Figure 5 Cursive connections in a word. The highlights show both medial and final forms of ߐ.

Unlike some other cursive scripts, the cursive treatment doesn't produce significant variations of the essential part of the glyph for a character.

All letters are capable of joining on both sides.

Unlike Arabic or Syriac, joining forms only differ by the addition of a small baseline extension. Also, whereas Arabic and Syriac re-use a number of basic shapes to create additional letters by adding diacritics, in N’Ko each letter shape is different. Figure 6 shows the basic shapes in N’Ko and what their joining forms look like.

Joining side:nonerightbothleft
ߔ U+07D4 NKO LETTER PA ߔ ߺߔ ߺߔߺ ߔߺ
ߓ U+07D3 NKO LETTER BA ߓ ߺߓ ߺߓߺ ߓߺ
ߕ U+07D5 NKO LETTER TA ߕ ߺߕ ߺߕߺ ߕߺ
ߘ U+07D8 NKO LETTER DA ߘ ߺߘ ߺߘߺ ߘߺ
ߗ U+07D7 NKO LETTER CHA ߗ ߺߗ ߺߗߺ ߗߺ
ߖ U+07D6 NKO LETTER JA ߖ ߺߖ ߺߖߺ ߖߺ
ߞ U+07DE NKO LETTER KA ߞ ߺߞ ߺߞߺ ߞߺ
ߜ U+07DC NKO LETTER GBA ߜ ߺߜ ߺߜߺ ߜߺ
ߝ U+07DD NKO LETTER FA ߝ ߺߝ ߺߝߺ ߝߺ
ߛ U+07DB NKO LETTER SA ߛ ߺߛ ߺߛߺ ߛߺ
ߤ U+07E4 NKO LETTER HA ߤ ߺߤ ߺߤߺ ߤߺ
ߡ U+07E1 NKO LETTER MA ߡ ߺߡ ߺߡߺ ߡߺ
ߣ U+07E3 NKO LETTER NA ߣ ߺߣ ߺߣߺ ߣߺ
ߢ U+07E2 NKO LETTER NYA ߢ ߺߢ ߺߢߺ ߢߺ
ߥ U+07E5 NKO LETTER WA ߥ ߺߥ ߺߥߺ ߥߺ
ߙ U+07D9 NKO LETTER RA ߙ ߺߙ ߺߙߺ ߙߺ
ߚ U+07DA NKO LETTER RRA ߚ ߺߚ ߺߚߺ ߚߺ
ߟ U+07DF NKO LETTER LA ߟ ߺߟ ߺߟߺ ߟߺ
ߦ U+07E6 NKO LETTER YA ߦ ߺߦ ߺߦߺ ߦߺ
ߒ U+07D2 NKO LETTER N ߒ ߺߒ ߺߒߺ ߒߺ
ߊ U+07CA NKO LETTER A ߊ ߺߊ ߺߊߺ ߊߺ
ߋ U+07CB NKO LETTER EE ߋ ߺߋ ߺߋߺ ߋߺ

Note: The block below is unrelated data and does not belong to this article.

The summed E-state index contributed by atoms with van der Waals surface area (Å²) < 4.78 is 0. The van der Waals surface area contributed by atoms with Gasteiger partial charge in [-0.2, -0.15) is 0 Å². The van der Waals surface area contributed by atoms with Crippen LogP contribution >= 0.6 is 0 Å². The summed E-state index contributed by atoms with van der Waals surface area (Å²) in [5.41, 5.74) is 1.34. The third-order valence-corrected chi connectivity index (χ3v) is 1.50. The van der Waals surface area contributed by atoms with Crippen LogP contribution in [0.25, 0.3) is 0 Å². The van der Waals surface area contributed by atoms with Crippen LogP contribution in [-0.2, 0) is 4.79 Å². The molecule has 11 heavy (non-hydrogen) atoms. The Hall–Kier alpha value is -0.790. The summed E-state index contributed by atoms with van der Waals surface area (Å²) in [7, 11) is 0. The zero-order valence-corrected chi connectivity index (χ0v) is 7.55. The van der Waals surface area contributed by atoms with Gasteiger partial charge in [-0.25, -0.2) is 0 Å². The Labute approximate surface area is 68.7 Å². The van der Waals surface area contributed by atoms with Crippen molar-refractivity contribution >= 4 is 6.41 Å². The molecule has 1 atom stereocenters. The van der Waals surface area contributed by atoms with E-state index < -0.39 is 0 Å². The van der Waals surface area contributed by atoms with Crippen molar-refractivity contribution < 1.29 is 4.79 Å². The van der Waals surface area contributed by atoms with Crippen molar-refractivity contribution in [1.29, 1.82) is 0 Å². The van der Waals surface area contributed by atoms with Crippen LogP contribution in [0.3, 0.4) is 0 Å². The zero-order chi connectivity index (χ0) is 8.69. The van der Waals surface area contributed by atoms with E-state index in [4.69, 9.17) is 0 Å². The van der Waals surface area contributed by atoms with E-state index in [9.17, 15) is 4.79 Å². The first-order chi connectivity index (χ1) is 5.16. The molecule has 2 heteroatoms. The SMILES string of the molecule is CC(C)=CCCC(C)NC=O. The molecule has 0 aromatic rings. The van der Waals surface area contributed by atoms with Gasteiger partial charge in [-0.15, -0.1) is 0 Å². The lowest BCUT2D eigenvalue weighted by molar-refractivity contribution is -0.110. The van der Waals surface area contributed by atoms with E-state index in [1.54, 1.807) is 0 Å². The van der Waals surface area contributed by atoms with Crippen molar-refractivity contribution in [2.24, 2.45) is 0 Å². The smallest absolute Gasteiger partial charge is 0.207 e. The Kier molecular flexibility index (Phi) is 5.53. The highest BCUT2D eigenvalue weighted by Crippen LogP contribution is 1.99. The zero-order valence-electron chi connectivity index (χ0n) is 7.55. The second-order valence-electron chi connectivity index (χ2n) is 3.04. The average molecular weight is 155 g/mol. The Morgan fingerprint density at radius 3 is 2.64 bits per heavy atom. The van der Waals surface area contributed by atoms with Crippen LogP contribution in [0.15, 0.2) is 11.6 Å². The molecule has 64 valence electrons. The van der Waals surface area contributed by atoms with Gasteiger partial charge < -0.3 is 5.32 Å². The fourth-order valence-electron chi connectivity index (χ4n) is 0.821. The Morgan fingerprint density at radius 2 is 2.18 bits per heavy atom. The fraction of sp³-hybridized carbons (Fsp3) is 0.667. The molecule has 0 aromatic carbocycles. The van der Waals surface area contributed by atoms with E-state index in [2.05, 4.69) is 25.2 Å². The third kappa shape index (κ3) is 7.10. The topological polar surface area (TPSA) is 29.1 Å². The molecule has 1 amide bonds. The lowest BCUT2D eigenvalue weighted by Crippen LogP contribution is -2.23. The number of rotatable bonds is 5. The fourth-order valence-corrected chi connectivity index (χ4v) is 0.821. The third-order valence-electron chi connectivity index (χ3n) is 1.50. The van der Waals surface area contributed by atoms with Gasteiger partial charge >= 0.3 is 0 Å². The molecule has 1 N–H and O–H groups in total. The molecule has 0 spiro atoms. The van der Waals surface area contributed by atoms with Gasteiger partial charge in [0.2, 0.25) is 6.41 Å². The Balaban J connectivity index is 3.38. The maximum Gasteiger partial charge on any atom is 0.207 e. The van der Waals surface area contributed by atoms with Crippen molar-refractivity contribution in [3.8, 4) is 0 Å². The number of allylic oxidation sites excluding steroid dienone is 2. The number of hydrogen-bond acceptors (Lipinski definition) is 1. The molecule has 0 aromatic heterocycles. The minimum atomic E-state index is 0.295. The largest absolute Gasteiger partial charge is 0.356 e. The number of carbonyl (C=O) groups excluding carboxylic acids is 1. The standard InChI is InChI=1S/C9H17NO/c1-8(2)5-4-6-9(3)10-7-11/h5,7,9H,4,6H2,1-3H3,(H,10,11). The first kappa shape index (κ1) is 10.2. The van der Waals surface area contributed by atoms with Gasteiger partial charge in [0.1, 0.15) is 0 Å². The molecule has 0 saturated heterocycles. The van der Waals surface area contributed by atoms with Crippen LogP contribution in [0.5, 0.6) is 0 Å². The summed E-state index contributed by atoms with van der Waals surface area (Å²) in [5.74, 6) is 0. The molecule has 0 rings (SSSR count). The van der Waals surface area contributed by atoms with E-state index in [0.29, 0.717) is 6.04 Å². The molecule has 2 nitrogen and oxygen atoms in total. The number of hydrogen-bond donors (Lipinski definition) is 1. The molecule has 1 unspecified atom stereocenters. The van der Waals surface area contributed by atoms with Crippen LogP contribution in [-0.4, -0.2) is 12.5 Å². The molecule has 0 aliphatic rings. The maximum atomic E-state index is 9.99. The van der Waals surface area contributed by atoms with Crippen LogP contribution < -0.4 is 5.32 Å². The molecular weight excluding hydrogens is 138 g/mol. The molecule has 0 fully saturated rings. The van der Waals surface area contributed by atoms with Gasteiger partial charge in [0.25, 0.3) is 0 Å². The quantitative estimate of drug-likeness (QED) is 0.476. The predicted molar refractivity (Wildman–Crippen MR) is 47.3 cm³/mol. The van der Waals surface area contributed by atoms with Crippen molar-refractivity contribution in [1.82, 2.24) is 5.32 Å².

ߌ U+07CC NKO LETTER I ߌ ߺߌ ߺߌߺ ߌߺ
ߍ U+07CD NKO LETTER E ߍ ߺߍ ߺߍߺ ߍߺ
ߎ U+07CE NKO LETTER U ߎ ߺߎ ߺߎߺ ߎߺ
ߏ U+07CF NKO LETTER OO ߏ ߺߏ ߺߏߺ ߏߺ
ߐ U+07D0 NKO LETTER O ߐ ߺߐ ߺߐߺ ߐߺ
Figure 6 Joining forms for shapes that join on both sides.

4.2.3 Managing glyph shaping

ZWJU+200D ZERO WIDTH JOINER (ZWJ) and ZWNJU+200C ZERO WIDTH NON-JOINER (ZWNJ) are used to control the visual joining behaviour of cursive glyphs. They are particularly useful in educational contexts.

ZWJ permits a letter to form a cursive connection without a visible neighbour.

ZWNJ prevents two adjacent letters forming a cursive connection with each other when rendered.

4.3 Context-based shaping & positioning

The Noto Sans NKo font changes the height of diacritics according to the height of the base character, but the preferred approach is to maintain the diacritics at the same height all along a line.§

Figure 7 The height of diacritics doesn't depend on the base consonant.
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The only time a base character carries multiple combining characters is when one is a tone mark and the other is ߲U+07F2 NKO COMBINING NASALIZATION MARK. These diacritics occur on opposite sides of the base letter, so this avoids the difficulties associated with correctly placing marks in the same location. (A letter that carries ߳U+07F3 NKO COMBINING DOUBLE DOT ABOVE will not usually carry a tone mark as well.§)

Figure 8 Multiple diacritics attached to the same base consonant.
show as text


Apart from that, no shaping is needed other than that described for cursive connections.

4.4 Letterform slopes, weights, & italics

N’Ko uses italicisation and bolding.

Figure 9 An example of bolded inline text.

Italics may need to lean to the left, rather than to the right. Neil Patel writes:§

Formalized typographic practices for both Adlam and N’Ko are still being developed. When [JamraPatel] reached out to both communities to see if an Italic typeface would be beneficial, both communities expressed a desire to have one. Over the past few years, as the ability to use both of these scripts more readily in computing has increased, the need to be able to set more complex copy has increased as well. Both communities see the benefit of having italic typefaces to add some semantic value to their copy. On-line N’Ko has historically used synthetic obliques for things like by-lines on articles. ...